Friday, February 18, 2005

3 Books about Teams

By Moje Ramos-Aquino, FPM
Paradigms & Paradoxes Corporation

MAKING TEAMS WORK: 24 lessons for working together successfully
Michael Maginn

Harvard Business Review on TEAMS THAT SUCCEED
(Harvard Business School Press)

Eric Baron
(Prima Publishing)

In the article “Speeding up Team Learning,” authors Amy Edmonson, Richard Bohmer and Gary Pisano write: “Cardiac surgery is one of medicine’s modern miracles. In an operating room no larger than many household kitchens, a patient rendered functionally dead—the heart no longer beating, the lungs no longer breathing—while a surgical team repairs or replaces damaged arteries or valves. A week later, the patient walks out of the hospital.”

“A conventional cardiac operation, which typically lasts two to four hours, unites four professions, and a battery of specialized equipment in a carefully choreographed routine. The surgeon and the surgeon’s assistant are supported by scrub nurse, a cardiac anesthesiologist and a perfusionist—a technician who runs the bypass machine that takes over the functions of the heart and lungs. A team in a typical cardiac surgery department performs hundreds of open-heart operations a year. Consequently, the well-defined sequence of individual tasks that constitute an operation becomes so routine that team members often don’t need works to signal the start of a new stage in the procedure; a mere look is enough.”

Unity in action. Teamwork. The authors found that success in learning came down to the way teams were put together and how they drew on their experience—in other words, on the teams’ design and management. “Teams that learned the new procedure most quickly shared three essential characteristics. They were designed for learning; their leaders framed the challenge in such a way that team members were highly motivated to learn; and the leaders’ behavior created an environment of psychological safety that fostered communication and innovation.”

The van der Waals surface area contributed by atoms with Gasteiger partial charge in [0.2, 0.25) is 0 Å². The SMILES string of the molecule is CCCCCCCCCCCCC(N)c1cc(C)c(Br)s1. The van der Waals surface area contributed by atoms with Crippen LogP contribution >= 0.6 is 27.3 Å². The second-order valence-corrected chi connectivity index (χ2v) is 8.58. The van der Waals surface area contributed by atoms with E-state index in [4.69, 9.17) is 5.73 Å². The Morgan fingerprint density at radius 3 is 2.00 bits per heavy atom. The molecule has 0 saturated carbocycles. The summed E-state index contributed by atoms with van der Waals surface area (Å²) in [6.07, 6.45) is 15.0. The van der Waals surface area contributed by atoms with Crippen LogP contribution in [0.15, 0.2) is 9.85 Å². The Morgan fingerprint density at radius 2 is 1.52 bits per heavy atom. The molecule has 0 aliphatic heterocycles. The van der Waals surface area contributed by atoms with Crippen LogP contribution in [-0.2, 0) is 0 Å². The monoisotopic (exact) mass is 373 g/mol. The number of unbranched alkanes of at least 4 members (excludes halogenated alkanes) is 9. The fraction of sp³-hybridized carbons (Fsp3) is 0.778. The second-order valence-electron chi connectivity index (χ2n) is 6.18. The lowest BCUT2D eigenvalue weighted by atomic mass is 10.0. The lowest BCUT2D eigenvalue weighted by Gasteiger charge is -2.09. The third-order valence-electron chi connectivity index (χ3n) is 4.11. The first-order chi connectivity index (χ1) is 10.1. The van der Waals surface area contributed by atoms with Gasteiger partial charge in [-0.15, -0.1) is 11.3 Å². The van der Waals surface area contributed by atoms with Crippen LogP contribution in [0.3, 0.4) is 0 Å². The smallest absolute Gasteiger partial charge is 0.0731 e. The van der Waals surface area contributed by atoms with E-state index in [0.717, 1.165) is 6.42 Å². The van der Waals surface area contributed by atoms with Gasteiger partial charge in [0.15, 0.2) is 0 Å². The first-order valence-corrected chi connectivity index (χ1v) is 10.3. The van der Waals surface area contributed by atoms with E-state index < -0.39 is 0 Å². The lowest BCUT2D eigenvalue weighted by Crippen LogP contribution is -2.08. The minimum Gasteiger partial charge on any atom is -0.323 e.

The other topics in this compilation of research-based articles by various authors from the Harvard Business Review are: The Discipline of Teams, Building the Emotional Intelligence of Groups, Why Bad Projects Are So Hard to Kill, What You Don’t Know About Making Decisions, Communities of Practice, How the Right Measures Help Teams Excel, and The Nut Island Effect: When Good Teams Go Wrong.

Likewise, it is often said that every member of an organization is a salesman for that organization. Author Eric Baron writes about “organization-wide selling—a way of doing business in which everyone in the organization participates at some level in the sales process.” “Selling is A Team Sport” is based on the simple idea that the single best differentiator (from your competitor) you can leverage is the people who make up your organization—provided you know how to deploy them effectively as value-adding resources that can knock the socks off your customers.

Eric Baron maintains that most people within every organization touch the customer, directly or indirectly with virtually everyone touching the customer in some way. Everybody in the organization takes responsibility for the customer in everything they do. Everyone, from the executives to workers on the shop floor, must consistently think about what they can do to provide outstanding customer satisfaction.